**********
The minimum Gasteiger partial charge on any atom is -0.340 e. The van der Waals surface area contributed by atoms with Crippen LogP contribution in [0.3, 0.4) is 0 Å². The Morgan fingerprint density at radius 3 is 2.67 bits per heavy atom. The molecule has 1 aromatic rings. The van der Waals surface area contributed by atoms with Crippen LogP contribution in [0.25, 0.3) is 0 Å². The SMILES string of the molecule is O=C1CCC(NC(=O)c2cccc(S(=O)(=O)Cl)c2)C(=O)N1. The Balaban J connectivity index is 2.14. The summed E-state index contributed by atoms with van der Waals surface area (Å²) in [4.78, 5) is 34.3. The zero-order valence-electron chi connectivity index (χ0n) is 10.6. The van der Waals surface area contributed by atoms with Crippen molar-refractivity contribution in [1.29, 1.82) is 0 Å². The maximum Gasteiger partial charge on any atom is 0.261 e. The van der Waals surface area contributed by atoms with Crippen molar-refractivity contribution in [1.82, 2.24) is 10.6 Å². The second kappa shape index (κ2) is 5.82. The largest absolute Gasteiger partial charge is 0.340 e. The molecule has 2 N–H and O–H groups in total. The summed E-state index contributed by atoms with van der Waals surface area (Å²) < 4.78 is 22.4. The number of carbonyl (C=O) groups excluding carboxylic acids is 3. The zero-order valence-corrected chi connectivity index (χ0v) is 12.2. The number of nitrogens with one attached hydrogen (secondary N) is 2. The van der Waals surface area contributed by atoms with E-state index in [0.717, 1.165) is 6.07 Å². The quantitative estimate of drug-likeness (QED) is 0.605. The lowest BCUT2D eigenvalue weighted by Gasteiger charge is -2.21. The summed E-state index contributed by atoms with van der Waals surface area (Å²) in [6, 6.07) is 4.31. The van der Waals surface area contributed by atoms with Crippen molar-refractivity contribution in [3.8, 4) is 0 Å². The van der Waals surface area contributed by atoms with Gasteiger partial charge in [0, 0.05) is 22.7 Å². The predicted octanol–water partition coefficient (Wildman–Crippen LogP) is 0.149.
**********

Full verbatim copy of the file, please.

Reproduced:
The minimum Gasteiger partial charge on any atom is -0.340 e. The van der Waals surface area contributed by atoms with Crippen LogP contribution in [0.3, 0.4) is 0 Å². The Morgan fingerprint density at radius 3 is 2.67 bits per heavy atom. The molecule has 1 aromatic rings. The van der Waals surface area contributed by atoms with Crippen LogP contribution in [0.25, 0.3) is 0 Å². The SMILES string of the molecule is O=C1CCC(NC(=O)c2cccc(S(=O)(=O)Cl)c2)C(=O)N1. The Balaban J connectivity index is 2.14. The summed E-state index contributed by atoms with van der Waals surface area (Å²) in [4.78, 5) is 34.3. The zero-order valence-electron chi connectivity index (χ0n) is 10.6. The van der Waals surface area contributed by atoms with Crippen molar-refractivity contribution in [1.29, 1.82) is 0 Å². The maximum Gasteiger partial charge on any atom is 0.261 e. The van der Waals surface area contributed by atoms with Crippen molar-refractivity contribution in [1.82, 2.24) is 10.6 Å². The second kappa shape index (κ2) is 5.82. The largest absolute Gasteiger partial charge is 0.340 e. The molecule has 2 N–H and O–H groups in total. The summed E-state index contributed by atoms with van der Waals surface area (Å²) < 4.78 is 22.4. The number of carbonyl (C=O) groups excluding carboxylic acids is 3. The zero-order valence-corrected chi connectivity index (χ0v) is 12.2. The number of nitrogens with one attached hydrogen (secondary N) is 2. The van der Waals surface area contributed by atoms with E-state index in [0.717, 1.165) is 6.07 Å². The quantitative estimate of drug-likeness (QED) is 0.605. The lowest BCUT2D eigenvalue weighted by Gasteiger charge is -2.21. The summed E-state index contributed by atoms with van der Waals surface area (Å²) in [6, 6.07) is 4.31. The van der Waals surface area contributed by atoms with Crippen molar-refractivity contribution in [3.8, 4) is 0 Å². The van der Waals surface area contributed by atoms with Gasteiger partial charge in [0, 0.05) is 22.7 Å². The predicted octanol–water partition coefficient (Wildman–Crippen LogP) is 0.149.